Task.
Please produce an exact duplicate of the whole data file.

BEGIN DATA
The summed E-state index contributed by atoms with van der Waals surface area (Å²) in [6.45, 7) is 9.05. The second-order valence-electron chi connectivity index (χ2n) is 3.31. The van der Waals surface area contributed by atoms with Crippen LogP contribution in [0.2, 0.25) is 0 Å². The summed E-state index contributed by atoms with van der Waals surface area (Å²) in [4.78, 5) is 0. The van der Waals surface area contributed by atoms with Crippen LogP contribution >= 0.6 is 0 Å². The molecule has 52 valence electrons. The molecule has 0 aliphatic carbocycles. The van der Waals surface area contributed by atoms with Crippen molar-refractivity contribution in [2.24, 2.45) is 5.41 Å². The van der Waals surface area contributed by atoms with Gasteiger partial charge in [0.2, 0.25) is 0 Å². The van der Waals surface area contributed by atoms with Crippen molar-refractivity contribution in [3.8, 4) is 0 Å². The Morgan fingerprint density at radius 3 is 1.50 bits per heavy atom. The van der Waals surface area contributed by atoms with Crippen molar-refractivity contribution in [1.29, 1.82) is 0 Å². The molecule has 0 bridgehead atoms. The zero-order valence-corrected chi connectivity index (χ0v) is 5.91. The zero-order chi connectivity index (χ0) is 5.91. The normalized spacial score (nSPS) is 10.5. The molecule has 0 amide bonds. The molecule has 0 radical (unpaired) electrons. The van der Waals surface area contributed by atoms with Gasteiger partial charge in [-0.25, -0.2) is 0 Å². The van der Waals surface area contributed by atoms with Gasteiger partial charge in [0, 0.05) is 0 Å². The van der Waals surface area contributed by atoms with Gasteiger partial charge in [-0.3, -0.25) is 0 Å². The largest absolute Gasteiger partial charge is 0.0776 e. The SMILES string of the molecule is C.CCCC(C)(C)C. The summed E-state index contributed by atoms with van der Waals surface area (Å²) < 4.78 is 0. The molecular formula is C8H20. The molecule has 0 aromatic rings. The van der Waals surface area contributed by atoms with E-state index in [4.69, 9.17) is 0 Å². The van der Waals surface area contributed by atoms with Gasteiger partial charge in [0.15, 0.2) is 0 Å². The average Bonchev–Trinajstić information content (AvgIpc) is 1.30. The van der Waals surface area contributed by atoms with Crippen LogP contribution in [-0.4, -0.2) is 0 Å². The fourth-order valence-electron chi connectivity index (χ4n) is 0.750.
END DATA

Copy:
The summed E-state index contributed by atoms with van der Waals surface area (Å²) in [6.45, 7) is 9.05. The second-order valence-electron chi connectivity index (χ2n) is 3.31. The van der Waals surface area contributed by atoms with Crippen LogP contribution in [0.2, 0.25) is 0 Å². The summed E-state index contributed by atoms with van der Waals surface area (Å²) in [4.78, 5) is 0. The van der Waals surface area contributed by atoms with Crippen LogP contribution >= 0.6 is 0 Å². The molecule has 52 valence electrons. The molecule has 0 aliphatic carbocycles. The van der Waals surface area contributed by atoms with Crippen molar-refractivity contribution in [2.24, 2.45) is 5.41 Å². The van der Waals surface area contributed by atoms with Gasteiger partial charge in [0.2, 0.25) is 0 Å². The van der Waals surface area contributed by atoms with Crippen molar-refractivity contribution in [3.8, 4) is 0 Å². The Morgan fingerprint density at radius 3 is 1.50 bits per heavy atom. The van der Waals surface area contributed by atoms with Crippen molar-refractivity contribution in [1.29, 1.82) is 0 Å². The molecule has 0 bridgehead atoms. The zero-order valence-corrected chi connectivity index (χ0v) is 5.91. The zero-order chi connectivity index (χ0) is 5.91. The normalized spacial score (nSPS) is 10.5. The molecule has 0 amide bonds. The molecule has 0 radical (unpaired) electrons. The van der Waals surface area contributed by atoms with Gasteiger partial charge in [-0.25, -0.2) is 0 Å². The van der Waals surface area contributed by atoms with Gasteiger partial charge in [0, 0.05) is 0 Å². The van der Waals surface area contributed by atoms with Gasteiger partial charge in [-0.3, -0.25) is 0 Å². The largest absolute Gasteiger partial charge is 0.0776 e. The SMILES string of the molecule is C.CCCC(C)(C)C. The summed E-state index contributed by atoms with van der Waals surface area (Å²) < 4.78 is 0. The molecular formula is C8H20. The molecule has 0 aromatic rings. The van der Waals surface area contributed by atoms with E-state index in [4.69, 9.17) is 0 Å². The van der Waals surface area contributed by atoms with Gasteiger partial charge in [0.15, 0.2) is 0 Å². The average Bonchev–Trinajstić information content (AvgIpc) is 1.30. The van der Waals surface area contributed by atoms with Crippen LogP contribution in [-0.4, -0.2) is 0 Å². The fourth-order valence-electron chi connectivity index (χ4n) is 0.750.